Tesla Model 3/Y Owners Hit With BMS_a079 Error Indicating the High-Voltage Battery Is Gone

Tesla Model 3/Y owners hit with BMS_a079 error 6 photos
Photo: Kolton Constant via Facebook
Tesla Model 3/Y owners hit with BMS_a079 errorTesla Model 3/Y owners hit with BMS_a079 errorTesla Model 3/Y owners hit with BMS_a079 errorTesla Model 3/Y owners hit with BMS_a079 errorTesla Model 3/Y owners hit with BMS_a079 error
Although studies showed that EV battery failures are rare, many Tesla Model 3 and Model Y owners complained that their car batteries died just outside the warranty period. The problem occurred suddenly with a BMS_a079 error code, indicating that some of the cells in the battery pack were faulty. The only remedy is a battery replacement, which might be expensive if the warranty has expired.
One of the biggest fears concerning EV owners is a damaged high-voltage battery. The reason is the high replacement costs, which can ruin anyone's budget if the warranty doesn't cover it. Thankfully, Tesla offers a comprehensive battery warranty for eight years or 120,000 miles (100,000 miles for Model 3/Y RWD), whichever happens first. This is enough for most people, although those who drive a lot might beg to differ.

Recent studies showed that battery failures are rare, especially on newer electric vehicles. However, when they occur, only a battery replacement solves the issue. This is very expensive, even when the replacement pack is a refurbished part. The most affordable are remanufactured packs from third-party vendors. In the case of the Model 3, these packs start at about $7,000, including installation, for a 180-mile pack. Replacement packs from Tesla could cost at least twice as much, depending on the model.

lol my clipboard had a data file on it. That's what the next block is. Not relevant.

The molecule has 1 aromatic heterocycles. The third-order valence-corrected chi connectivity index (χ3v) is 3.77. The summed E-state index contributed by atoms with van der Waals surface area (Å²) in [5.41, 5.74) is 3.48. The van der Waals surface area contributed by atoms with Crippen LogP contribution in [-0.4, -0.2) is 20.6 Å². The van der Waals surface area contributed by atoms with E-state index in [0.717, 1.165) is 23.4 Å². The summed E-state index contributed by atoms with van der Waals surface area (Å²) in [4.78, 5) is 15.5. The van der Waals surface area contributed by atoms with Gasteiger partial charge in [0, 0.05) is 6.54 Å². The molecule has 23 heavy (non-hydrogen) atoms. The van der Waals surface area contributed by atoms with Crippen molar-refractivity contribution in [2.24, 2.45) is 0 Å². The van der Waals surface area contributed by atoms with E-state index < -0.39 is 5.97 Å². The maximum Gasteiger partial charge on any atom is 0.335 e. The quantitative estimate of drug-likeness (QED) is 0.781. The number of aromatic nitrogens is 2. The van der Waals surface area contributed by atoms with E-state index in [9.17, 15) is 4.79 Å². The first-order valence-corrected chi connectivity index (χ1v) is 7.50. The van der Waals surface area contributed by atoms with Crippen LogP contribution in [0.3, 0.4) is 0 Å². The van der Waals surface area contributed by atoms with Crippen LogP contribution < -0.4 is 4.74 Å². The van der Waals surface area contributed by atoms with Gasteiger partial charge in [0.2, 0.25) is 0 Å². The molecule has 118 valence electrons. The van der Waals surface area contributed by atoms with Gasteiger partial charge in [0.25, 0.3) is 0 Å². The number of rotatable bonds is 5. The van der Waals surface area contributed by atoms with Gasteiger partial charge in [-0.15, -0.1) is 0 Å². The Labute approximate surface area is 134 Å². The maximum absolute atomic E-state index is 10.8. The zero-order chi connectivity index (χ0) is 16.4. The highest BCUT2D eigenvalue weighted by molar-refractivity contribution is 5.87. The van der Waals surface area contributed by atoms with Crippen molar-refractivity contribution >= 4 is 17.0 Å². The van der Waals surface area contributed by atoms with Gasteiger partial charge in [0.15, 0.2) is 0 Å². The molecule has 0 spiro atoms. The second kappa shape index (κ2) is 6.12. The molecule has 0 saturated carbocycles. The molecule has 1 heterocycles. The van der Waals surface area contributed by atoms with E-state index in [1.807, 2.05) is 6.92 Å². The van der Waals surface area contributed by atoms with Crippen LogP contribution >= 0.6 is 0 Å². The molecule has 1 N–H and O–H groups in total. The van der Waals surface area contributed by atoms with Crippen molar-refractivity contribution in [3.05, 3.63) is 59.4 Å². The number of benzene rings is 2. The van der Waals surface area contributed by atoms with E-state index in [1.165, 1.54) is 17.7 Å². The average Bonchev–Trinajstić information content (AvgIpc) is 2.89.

The good news is that most of these faulty batteries are replaced under warranty. The eight-year period means that many EVs produced in 2016 are still covered. That is, if they have not exceeded the mileage. This is important because it appears that there's an epidemic of Tesla Model 3 and Model Y owners complaining that their EV batteries died.

According to many social media and forum reports, battery failures occur out of the blue when a BMS_a079 error code is displayed on the infotainment screen. The message description is brief: "Unable to charge - Maximum charge level reached," instructing the owner to schedule service. When they did, they discovered that this was caused by an imbalance in the battery pack that could only be solved by replacing the high-voltage battery.

Many complained that the failure occurred soon after reaching the warranty's mileage limit. This made some people think that Tesla ensured the message was delayed until the warranty expired. However, this is not the case, as most of those with the failed battery had theirs replaced under warranty. A quick search reveals that many unlucky Model 3 and Model Y owners drove a 2021 model, although some have newer models. A 4680 Model Y (2023 model) and a brand-new 2023 Model Y Performance were among those with BMS_a079 error codes, so the cell type and manufacturing year are less important.

At some point, one affected owner shared on Reddit that he could make the error message disappear by disconnecting the high-voltage battery harness under the rear seats for a few minutes. Although this worked in their case, other owners reported that the error message returned. Just like Model S owners affected by the BMS_u029 error, hiding the error doesn't solve the problem, which is caused by faulty battery cells inside the battery pack.

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About the author: Cristian Agatie
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After his childhood dream of becoming a "tractor operator" didn't pan out, Cristian turned to journalism, first in print and later moving to online media. His top interests are electric vehicles and new energy solutions.
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